Stress response mechanisms of tissue-related and interorgan communication in aging and age-associated diseases

During the aging process, different stress response pathways, such as the unfolded protein response (UPR), the mitochondrial stress response (MSR), and the DDR – as studied in RA-1 – are tightly coordinated, thereby ensuring physiological integrity especially upon metabolic changes. Notably, different tissues have differing metabolic profiles that confer different responses when disturbances of these pathways occur. Beyond the cell autonomous control of these critical aging-regulating pathways, recent studies have identified cell non-autonomous regulation of cellular stress responses, suggesting interorgan communication mechanisms that are intricately balanced for integration and maintenance of the entire organism. Moreover, most studies to date have mainly addressed individual stress response pathways rather than examined their systemic coordination in specific cell types or between different organs. Thus, RA-2 aims to unravel the interplay between homeostasis pathways at the molecular, cellular, and organismal level as well as to define adaptation mechanisms in response to aging or inherited, disease-associated mutations. The key objectives of RA-2 are to investigate:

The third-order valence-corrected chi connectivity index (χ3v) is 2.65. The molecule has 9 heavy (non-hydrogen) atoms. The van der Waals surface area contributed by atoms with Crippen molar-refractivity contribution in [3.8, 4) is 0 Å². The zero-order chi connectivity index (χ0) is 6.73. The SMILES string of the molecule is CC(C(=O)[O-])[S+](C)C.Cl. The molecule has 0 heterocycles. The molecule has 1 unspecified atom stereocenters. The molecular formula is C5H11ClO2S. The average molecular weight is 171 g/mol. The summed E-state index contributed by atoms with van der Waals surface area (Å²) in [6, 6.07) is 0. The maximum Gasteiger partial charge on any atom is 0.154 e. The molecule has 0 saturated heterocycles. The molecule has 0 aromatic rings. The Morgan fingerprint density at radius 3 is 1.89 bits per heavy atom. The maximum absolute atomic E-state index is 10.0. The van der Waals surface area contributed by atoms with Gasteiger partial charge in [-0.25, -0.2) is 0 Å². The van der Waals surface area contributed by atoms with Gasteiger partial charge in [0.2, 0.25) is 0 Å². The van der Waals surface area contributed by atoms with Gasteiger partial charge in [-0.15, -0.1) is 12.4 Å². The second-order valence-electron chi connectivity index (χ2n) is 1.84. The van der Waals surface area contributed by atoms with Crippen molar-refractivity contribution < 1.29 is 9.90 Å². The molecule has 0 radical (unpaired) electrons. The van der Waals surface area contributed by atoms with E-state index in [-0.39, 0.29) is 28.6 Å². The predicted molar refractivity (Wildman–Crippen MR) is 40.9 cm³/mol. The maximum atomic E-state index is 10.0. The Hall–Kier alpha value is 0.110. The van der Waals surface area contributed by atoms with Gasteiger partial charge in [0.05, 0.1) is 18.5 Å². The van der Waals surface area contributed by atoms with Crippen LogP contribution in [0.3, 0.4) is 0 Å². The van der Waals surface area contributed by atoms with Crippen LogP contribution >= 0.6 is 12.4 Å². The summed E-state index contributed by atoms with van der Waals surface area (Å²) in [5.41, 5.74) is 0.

1. metabolic and stress signaling in the epidermal communication axis,
  2. metabolic and stress signaling in the gut epithelium,
  3. metabolic and age-related adaptation of skeletal muscle,
  4. age-related multimorbidity of chronic kidney disease,
  5. interorgan and cell non-autonomous communication from an organismal perspective,
  6. germ cell-induced systemic stress response pathways.

Prof. Sabine Eming CECAD

Prof. Sabine Eming

Head of Research Area 2, Principal Investigator

+49 221 478-3196


Klinik und Poliklinik für Dermatologie und Venerologie

Uniklinik Köln
Kerpener Str. 62

50937 Köln


Prof. Dr. Björn Schumacher CECAD

Prof. Dr. Björn Schumacher

Head of Research Area 2, Principal Investigator, Institute for Genome Stability in Aging and Disease

+49 221 478 84202


CECAD Cologne

CECAD Forschungszentrum
Joseph-Stelzmann-Str. 26

50931 Köln


Research Area 2
Learn more about our research in a video

Figure 1: Interorgan communication

Figure 2: Epithelial wound in the Drosophila larval epidermis. One cell has been killed by laser. The neighbouring cells expand their apical membranes (black: PIP3-sensor) and form a contracting actin cable around the wound area (red).

Figure 3: mTORC1 and mTORC2 are activated during epidermal embryogenesis in mice and epidermal mTOR deficiency (mTOR-EKO) attenuates downstream signalling and epidermal barrier development and skin function (Ding et al., Nat Commun 2016)

Figure 4: C. elegans’ sense of smell depends on olfactory neurons (red); loss of function in odor perception results in deteriorations of the intestinal recycling system, visualized by the accumulation of green fluorescent protein (GFP).